[XeTeX] not enough \XeTeXcharclass registers

Bruno Le Floch blflatex at gmail.com
Mon Feb 1 14:11:36 CET 2016

On 2/1/16, David Carlisle <d.p.carlisle at gmail.com> wrote:
> On 1 February 2016 at 10:53, Jonathan Kew <jfkthame at gmail.com> wrote:
>> On 1/2/16 10:25, David Carlisle wrote:
>>> y.
>> You're right, of course; this is a limitation of the concept as currently
>> implemented.
>> In practice, I suppose I don't expect there to be all that many "generic
>> purposes" for which intercharclass is really a useful tool. For example,
>> it's hard to see how it could work well for bidi issues, because of the
>> problem of resolving neutral characters -- especially run-initial
>> neutrals.
> Yes I hesitated about using bidi as the example there, but couldn't think
> of many other generally applicable things:-)
>>> Would it be impossibly difficult to extend the concept so that a
>>> character takes a list of character classes so that you can classify
>>> characters in more than one way without needing impossibly many
>>> character classes to do that?
>> There would be two aspects to this: first, extending the character class
>> storage so as to allow a list rather than a single number. Currently,
>> it's
>> stashed in the upper part of the word where sfcode already lives, making
>> the implementation very simple and cheap.
>> And second, checking for the existence of a token list for the current
>> boundary would become significantly more expensive.
> Yes I suspected as much, perhaps it's a non starter. If the extended number
> as in the current test branch is "still cheap" then perhaps that's the way
> to go although character classes always seem like they are almost a
> solution to a problem but never quite powerful enough.
>> Currently, we just combine the two classes at the boundary to get a
>> single
>> 32-bit number, and do a simple lookup (in a sparse array) to see if
>> there's
>> anything defined. With class lists, we'd need to do this for each of the
>> classes in the two lists -- i.e. m * n sparse-array lookups. Or perhaps
>> go
>> at it from the other direction: iterate over a list of defined
>> transitions,
>> and check whether each of them applies.
> make sense.
>> Oh, and if there are multiple matches at a given boundary, what happens?
>> Using an imaginary extension to support lists:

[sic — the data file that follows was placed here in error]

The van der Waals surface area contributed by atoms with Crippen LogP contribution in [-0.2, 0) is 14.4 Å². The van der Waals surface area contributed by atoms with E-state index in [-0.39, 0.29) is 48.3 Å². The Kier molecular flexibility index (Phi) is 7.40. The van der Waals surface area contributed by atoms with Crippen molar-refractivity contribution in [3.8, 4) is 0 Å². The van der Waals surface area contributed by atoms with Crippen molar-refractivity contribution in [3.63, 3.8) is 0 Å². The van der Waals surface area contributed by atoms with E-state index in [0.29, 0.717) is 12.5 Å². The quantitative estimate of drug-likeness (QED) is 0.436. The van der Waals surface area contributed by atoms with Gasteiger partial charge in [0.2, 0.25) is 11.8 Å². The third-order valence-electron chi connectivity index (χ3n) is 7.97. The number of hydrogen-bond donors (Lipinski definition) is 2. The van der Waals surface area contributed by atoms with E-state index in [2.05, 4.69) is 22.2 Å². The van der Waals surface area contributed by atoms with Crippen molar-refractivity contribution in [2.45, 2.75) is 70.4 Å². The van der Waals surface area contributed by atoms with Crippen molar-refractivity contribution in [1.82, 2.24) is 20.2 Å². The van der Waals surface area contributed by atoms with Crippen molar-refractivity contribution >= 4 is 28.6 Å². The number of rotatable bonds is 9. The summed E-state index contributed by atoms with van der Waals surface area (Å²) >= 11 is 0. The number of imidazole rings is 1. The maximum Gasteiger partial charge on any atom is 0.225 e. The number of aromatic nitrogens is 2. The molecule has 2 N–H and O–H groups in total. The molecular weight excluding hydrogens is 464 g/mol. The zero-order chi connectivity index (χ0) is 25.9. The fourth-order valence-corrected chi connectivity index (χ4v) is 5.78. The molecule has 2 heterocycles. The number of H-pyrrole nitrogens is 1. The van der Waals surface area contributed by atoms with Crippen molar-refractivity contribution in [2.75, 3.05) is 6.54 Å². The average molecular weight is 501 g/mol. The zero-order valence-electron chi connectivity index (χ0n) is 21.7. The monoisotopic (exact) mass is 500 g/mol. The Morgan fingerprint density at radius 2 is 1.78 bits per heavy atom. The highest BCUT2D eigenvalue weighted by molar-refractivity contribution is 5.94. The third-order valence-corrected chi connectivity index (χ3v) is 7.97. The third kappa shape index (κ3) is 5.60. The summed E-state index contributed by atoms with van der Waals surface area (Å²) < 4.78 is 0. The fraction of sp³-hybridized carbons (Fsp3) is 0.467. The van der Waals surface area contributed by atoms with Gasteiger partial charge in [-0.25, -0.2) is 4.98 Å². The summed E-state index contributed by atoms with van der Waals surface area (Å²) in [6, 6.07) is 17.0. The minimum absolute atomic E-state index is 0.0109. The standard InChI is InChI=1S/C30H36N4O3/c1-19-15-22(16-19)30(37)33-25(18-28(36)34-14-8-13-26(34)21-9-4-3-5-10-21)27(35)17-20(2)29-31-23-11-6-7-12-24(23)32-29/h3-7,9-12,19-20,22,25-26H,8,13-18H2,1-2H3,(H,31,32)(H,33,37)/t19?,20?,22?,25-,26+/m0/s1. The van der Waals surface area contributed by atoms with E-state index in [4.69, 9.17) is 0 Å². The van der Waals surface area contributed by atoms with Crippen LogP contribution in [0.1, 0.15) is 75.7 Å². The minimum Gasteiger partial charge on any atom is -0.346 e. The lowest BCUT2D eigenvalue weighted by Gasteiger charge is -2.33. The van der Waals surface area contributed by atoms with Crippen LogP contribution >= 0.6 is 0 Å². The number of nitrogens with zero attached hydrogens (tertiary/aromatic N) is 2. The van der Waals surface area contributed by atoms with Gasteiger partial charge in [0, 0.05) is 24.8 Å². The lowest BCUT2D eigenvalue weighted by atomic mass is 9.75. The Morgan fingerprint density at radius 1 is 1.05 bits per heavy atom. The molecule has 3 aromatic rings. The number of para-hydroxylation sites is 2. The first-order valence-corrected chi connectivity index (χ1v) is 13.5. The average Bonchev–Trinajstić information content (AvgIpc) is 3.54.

>>   \XeTeXintercharclasses `A = { 1, 2 }
>>   \XeTeXintercharclasses `B = { 3, 4 }
>>   \XeTeXinterchartoks 1 3 = { foo }
>>   \XeTeXinterchartoks 1 4 = { bar }
>>   \XeTeXinterchartoks 2 3 = { xyzzy }
>>   \XeTeXinterchartoks 2 4 = { plugh }
>> What happens at the boundary in "AB"? Should it depend on the numerical
>> values of the classes, or the order in which the transitions were
>> specified, or what?
>> (I'm not saying the idea is a bad one; I can imagine it might be quite
>> useful. But I can also imagine it getting a bit hairy......)
>> JK
> Yes it certainly wasn't a fully worked proposal, but I thought it worth
> commenting while you were looking at that area of the code.
> David

Even with the current intercharclass one could write a package to
implement proposals such as David's, allowing whatever ordering of
transitions people want).  Such a package would define all transitions
to run the same code (including transitions with non-character
primitives), which would test the next token using \futurelet and save
its character code (or other info) in a global variable, say,
\lastchar.  At every step, one can use \lastchar and the next token to
decide what transition to do using whatever rules the package author
thinks of.  Major drawback: kerning is lost.

Note that this can be used to implement bidi too: just collect neutral
characters rather than leaving them right away in the output.

Not saying that's the right way to do it, but it could be made to work.


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